There’s a new sheriff in charge of the state’s juvenile justice agency.
Michael Griffiths this week revoked raises awarded to 11 executives in March in possible violation of state law and removed two top agency leaders, the Austin American-Statesman reports.
Griffiths took over the agency Monday after a year of turmoil marked by reports of violence at youth lockups, reports of coercion and extortion among inmates at Giddings State School east of Austin and a suit from a 32-year agency veteran who said he was fired because he voiced concerns about what was happening at Giddings.
A state auditor’s report had revealed routine cost overruns with agency construction projects.
And about a week ago state lawmakers learned that 11 top agency officials received pay raises in March that ranged between $3,500 and $14,700.
It didn’t take long for Griffiths to undo the raises, and more executive jobs may be cut, the newspaper reported. Griffiths promises to change the agency’s culture and be more transparent.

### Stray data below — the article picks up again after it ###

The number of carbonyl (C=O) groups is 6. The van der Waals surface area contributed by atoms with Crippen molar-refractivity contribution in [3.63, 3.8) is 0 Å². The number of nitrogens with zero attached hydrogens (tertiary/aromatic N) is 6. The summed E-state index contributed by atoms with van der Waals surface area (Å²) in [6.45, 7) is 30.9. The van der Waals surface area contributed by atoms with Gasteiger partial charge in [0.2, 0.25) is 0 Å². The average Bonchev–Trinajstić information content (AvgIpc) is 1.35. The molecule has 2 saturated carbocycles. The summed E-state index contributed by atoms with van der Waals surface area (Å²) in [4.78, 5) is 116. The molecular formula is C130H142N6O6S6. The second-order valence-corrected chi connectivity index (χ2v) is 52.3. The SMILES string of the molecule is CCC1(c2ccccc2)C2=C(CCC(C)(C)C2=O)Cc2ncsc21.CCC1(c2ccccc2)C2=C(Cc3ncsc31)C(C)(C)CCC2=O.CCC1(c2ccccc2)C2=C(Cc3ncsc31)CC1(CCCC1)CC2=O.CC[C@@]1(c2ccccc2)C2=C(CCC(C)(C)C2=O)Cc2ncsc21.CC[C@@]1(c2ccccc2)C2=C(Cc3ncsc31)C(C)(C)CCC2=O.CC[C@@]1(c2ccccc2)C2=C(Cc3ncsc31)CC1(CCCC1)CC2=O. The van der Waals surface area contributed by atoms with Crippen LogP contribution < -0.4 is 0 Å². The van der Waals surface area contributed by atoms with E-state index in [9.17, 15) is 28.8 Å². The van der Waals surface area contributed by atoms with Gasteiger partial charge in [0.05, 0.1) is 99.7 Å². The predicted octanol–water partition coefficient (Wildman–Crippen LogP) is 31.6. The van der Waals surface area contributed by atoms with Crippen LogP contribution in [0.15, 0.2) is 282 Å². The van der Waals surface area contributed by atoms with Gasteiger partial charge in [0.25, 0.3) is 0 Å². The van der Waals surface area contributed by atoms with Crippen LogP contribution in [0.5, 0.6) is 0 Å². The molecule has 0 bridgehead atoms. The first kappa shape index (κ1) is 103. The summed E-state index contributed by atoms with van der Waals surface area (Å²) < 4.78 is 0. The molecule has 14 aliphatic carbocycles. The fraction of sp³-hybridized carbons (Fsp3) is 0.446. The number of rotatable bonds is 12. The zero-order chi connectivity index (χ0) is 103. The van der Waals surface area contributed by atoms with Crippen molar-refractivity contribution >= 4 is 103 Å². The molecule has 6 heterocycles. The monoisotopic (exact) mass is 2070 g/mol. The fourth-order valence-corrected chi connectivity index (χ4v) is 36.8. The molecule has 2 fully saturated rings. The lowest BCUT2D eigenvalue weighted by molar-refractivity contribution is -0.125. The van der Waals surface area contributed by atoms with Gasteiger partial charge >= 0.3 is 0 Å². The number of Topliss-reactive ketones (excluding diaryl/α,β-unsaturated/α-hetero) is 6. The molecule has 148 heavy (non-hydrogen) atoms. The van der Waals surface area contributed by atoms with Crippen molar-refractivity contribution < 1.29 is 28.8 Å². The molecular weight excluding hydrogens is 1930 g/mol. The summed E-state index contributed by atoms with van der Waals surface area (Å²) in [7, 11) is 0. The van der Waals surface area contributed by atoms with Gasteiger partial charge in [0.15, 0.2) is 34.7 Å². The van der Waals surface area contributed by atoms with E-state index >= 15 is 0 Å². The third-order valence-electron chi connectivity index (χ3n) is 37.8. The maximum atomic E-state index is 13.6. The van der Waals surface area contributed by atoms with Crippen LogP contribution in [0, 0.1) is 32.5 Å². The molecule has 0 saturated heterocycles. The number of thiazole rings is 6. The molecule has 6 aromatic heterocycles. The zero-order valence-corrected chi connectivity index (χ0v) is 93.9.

Griffiths follows interim leader Jay Kimbrough, who Gov. Rick Perry tapped to take over the agency in the spring after Cherie Townsend abruptly retired. State lawmakers created the state Juvenile Justice Department in 2011 by merging the Texas Youth Commission and the Texas Juvenile Probation Commission.
Five years ago the youth agencies received a bipartisan makeover at the hands of lawmakers, who were responding to sex and physical abuse scandals at youth facilities.
Contact Curt Olson at email@example.com or 512-557-3800. Follow him on Twitter @olson_curt.
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